They took Jesus to the high priest, and all the chief priests, the elders and the teachers of the law came together. Peter followed him at a distance, right into the courtyard of the high priest. There he sat with the guards and warmed himself at the fire.
The chief priests and the whole Sanhedrin were looking for evidence against Jesus so that they could put him to death, but they did not find any. Many testified falsely against him, but their statements did not agree.
Then some stood up and gave this false testimony against him: “We heard him say, ‘I will destroy this temple made with human hands and in three days will build another, not made with hands.’” Yet even then their testimony did not agree.
Then the high priest stood up before them and asked Jesus, “Are you not going to answer? What is this testimony that these men are bringing against you?” But Jesus remained silent and gave no answer.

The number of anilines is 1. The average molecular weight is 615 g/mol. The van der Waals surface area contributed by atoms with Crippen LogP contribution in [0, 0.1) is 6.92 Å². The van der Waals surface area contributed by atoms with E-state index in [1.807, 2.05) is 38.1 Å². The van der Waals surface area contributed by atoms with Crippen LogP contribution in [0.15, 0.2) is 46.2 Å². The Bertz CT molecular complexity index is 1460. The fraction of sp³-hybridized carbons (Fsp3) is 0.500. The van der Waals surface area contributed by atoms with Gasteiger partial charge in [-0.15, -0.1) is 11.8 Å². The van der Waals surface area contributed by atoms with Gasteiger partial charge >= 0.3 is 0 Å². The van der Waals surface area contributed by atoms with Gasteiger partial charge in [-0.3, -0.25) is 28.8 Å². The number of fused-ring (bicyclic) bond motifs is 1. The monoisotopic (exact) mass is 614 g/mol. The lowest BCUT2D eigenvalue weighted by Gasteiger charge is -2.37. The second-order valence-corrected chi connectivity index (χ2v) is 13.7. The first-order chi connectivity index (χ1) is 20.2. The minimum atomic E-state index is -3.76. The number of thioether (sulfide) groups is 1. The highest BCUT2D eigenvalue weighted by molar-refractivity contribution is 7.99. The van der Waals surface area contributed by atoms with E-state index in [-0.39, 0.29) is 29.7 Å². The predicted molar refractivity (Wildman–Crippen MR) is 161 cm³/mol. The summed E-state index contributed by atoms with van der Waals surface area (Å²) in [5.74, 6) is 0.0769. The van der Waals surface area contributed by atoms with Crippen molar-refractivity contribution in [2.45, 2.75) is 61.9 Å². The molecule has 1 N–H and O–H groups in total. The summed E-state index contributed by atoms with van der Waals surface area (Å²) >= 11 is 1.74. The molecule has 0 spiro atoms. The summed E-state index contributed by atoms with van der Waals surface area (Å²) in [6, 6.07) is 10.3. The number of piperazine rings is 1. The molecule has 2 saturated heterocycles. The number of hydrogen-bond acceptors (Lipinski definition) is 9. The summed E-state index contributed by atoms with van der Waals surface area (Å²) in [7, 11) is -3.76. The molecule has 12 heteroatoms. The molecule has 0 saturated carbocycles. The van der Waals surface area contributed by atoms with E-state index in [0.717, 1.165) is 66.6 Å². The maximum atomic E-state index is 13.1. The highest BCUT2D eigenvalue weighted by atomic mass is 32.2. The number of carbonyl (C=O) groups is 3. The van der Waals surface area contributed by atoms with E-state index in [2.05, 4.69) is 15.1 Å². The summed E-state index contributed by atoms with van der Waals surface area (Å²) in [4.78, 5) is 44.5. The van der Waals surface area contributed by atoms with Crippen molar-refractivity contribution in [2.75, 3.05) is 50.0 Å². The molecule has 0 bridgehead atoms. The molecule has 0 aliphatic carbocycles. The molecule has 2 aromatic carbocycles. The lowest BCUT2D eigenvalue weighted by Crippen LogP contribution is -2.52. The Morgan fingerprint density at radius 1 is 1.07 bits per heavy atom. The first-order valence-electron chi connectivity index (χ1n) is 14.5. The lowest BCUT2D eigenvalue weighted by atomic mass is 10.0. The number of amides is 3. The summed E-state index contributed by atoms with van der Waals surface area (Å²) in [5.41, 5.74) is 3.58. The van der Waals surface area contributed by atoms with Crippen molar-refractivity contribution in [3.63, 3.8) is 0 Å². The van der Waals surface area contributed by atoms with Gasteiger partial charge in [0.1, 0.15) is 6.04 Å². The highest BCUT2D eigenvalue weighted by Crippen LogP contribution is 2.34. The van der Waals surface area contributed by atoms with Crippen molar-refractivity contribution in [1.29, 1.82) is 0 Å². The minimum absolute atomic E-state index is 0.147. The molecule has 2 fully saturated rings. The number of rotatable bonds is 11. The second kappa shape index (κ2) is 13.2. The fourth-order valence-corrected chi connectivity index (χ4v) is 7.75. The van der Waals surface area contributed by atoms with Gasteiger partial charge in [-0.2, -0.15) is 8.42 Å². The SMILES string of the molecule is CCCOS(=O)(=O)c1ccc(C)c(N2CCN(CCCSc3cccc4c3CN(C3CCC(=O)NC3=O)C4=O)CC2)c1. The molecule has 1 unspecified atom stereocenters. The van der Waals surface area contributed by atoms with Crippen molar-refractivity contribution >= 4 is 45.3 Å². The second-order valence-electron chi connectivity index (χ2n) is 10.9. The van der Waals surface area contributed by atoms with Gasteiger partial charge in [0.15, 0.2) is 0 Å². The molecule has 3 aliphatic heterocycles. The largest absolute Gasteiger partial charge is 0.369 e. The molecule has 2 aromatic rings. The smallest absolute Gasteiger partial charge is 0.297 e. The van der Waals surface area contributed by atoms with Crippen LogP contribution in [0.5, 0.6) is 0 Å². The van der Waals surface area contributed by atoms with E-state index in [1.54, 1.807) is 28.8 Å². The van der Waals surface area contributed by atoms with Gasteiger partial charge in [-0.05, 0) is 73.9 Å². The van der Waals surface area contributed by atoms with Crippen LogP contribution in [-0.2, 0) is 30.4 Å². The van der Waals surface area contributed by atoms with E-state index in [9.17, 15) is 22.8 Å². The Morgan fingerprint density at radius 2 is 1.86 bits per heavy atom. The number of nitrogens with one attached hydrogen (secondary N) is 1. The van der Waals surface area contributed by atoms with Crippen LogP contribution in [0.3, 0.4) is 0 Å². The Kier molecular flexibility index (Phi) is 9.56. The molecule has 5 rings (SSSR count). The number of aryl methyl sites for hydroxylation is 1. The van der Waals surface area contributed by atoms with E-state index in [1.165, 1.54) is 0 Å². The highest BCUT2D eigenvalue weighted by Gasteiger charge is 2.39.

Again the high priest asked him, “Are you the Messiah, the Son of the Blessed One?”
“I am,” said Jesus. “And you will see the Son of Man sitting at the right hand of the Mighty One and coming on the clouds of heaven.”
The high priest tore his clothes. “Why do we need any more witnesses?” he asked. “You have heard the blasphemy. What do you think?”
They all condemned him as worthy of death. Then some began to spit at him; they blindfolded him, struck him with their fists, and said, “Prophesy!” And the guards took him and beat him.
Understanding And Applying the Text